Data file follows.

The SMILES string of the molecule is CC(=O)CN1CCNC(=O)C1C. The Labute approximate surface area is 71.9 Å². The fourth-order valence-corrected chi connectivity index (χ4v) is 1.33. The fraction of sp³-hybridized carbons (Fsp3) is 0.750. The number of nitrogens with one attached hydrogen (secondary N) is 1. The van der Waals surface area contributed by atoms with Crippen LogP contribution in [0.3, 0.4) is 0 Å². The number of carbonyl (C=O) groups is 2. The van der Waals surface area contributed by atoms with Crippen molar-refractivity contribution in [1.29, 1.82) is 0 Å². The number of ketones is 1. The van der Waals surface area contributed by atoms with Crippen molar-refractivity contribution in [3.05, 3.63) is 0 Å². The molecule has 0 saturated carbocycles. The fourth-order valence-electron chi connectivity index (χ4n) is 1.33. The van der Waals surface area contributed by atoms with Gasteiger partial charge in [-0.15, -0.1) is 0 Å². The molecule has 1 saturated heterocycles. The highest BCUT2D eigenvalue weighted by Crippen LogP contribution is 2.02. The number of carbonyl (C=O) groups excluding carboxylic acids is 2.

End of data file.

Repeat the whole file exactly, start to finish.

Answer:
The SMILES string of the molecule is CC(=O)CN1CCNC(=O)C1C. The Labute approximate surface area is 71.9 Å². The fourth-order valence-corrected chi connectivity index (χ4v) is 1.33. The fraction of sp³-hybridized carbons (Fsp3) is 0.750. The number of nitrogens with one attached hydrogen (secondary N) is 1. The van der Waals surface area contributed by atoms with Crippen LogP contribution in [0.3, 0.4) is 0 Å². The number of carbonyl (C=O) groups is 2. The van der Waals surface area contributed by atoms with Crippen molar-refractivity contribution in [1.29, 1.82) is 0 Å². The number of ketones is 1. The van der Waals surface area contributed by atoms with Crippen molar-refractivity contribution in [3.05, 3.63) is 0 Å². The molecule has 0 saturated carbocycles. The fourth-order valence-electron chi connectivity index (χ4n) is 1.33. The van der Waals surface area contributed by atoms with Gasteiger partial charge in [-0.15, -0.1) is 0 Å². The molecule has 1 saturated heterocycles. The highest BCUT2D eigenvalue weighted by Crippen LogP contribution is 2.02. The number of carbonyl (C=O) groups excluding carboxylic acids is 2.